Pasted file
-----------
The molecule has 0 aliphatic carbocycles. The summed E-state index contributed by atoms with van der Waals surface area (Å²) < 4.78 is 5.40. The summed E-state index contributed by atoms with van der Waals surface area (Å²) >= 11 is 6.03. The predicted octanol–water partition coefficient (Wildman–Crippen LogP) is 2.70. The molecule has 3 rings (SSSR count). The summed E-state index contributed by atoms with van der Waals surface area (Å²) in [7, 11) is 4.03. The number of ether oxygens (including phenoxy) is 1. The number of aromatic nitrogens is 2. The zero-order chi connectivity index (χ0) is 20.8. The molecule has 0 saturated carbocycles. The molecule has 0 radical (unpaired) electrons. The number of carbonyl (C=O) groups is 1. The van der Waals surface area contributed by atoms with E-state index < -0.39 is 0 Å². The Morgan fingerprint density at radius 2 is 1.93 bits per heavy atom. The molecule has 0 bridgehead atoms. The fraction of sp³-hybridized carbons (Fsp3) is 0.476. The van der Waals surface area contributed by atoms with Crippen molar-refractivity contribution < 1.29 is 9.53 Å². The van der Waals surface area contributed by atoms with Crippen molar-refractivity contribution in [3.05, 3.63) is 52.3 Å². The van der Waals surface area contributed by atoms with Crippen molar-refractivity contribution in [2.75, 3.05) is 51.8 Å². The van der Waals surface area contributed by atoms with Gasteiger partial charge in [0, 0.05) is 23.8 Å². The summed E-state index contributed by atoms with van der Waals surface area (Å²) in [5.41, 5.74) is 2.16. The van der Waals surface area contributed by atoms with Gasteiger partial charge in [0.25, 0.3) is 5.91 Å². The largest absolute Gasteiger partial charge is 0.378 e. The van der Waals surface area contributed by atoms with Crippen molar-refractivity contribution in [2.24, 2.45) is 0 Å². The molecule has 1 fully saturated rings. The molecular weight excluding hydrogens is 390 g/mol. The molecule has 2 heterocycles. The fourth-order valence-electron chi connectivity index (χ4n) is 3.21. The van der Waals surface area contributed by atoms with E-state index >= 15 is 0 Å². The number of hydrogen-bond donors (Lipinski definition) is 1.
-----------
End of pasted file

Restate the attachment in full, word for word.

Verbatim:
The molecule has 0 aliphatic carbocycles. The summed E-state index contributed by atoms with van der Waals surface area (Å²) < 4.78 is 5.40. The summed E-state index contributed by atoms with van der Waals surface area (Å²) >= 11 is 6.03. The predicted octanol–water partition coefficient (Wildman–Crippen LogP) is 2.70. The molecule has 3 rings (SSSR count). The summed E-state index contributed by atoms with van der Waals surface area (Å²) in [7, 11) is 4.03. The number of ether oxygens (including phenoxy) is 1. The number of aromatic nitrogens is 2. The zero-order chi connectivity index (χ0) is 20.8. The molecule has 0 saturated carbocycles. The molecule has 0 radical (unpaired) electrons. The number of carbonyl (C=O) groups is 1. The van der Waals surface area contributed by atoms with E-state index < -0.39 is 0 Å². The Morgan fingerprint density at radius 2 is 1.93 bits per heavy atom. The molecule has 0 bridgehead atoms. The fraction of sp³-hybridized carbons (Fsp3) is 0.476. The van der Waals surface area contributed by atoms with Crippen molar-refractivity contribution < 1.29 is 9.53 Å². The van der Waals surface area contributed by atoms with Crippen molar-refractivity contribution in [3.05, 3.63) is 52.3 Å². The van der Waals surface area contributed by atoms with Crippen molar-refractivity contribution in [2.75, 3.05) is 51.8 Å². The van der Waals surface area contributed by atoms with Gasteiger partial charge in [0, 0.05) is 23.8 Å². The summed E-state index contributed by atoms with van der Waals surface area (Å²) in [5.41, 5.74) is 2.16. The van der Waals surface area contributed by atoms with Gasteiger partial charge in [0.25, 0.3) is 5.91 Å². The largest absolute Gasteiger partial charge is 0.378 e. The van der Waals surface area contributed by atoms with Crippen molar-refractivity contribution in [2.24, 2.45) is 0 Å². The molecule has 1 fully saturated rings. The molecular weight excluding hydrogens is 390 g/mol. The molecule has 2 heterocycles. The fourth-order valence-electron chi connectivity index (χ4n) is 3.21. The van der Waals surface area contributed by atoms with E-state index >= 15 is 0 Å². The number of hydrogen-bond donors (Lipinski definition) is 1.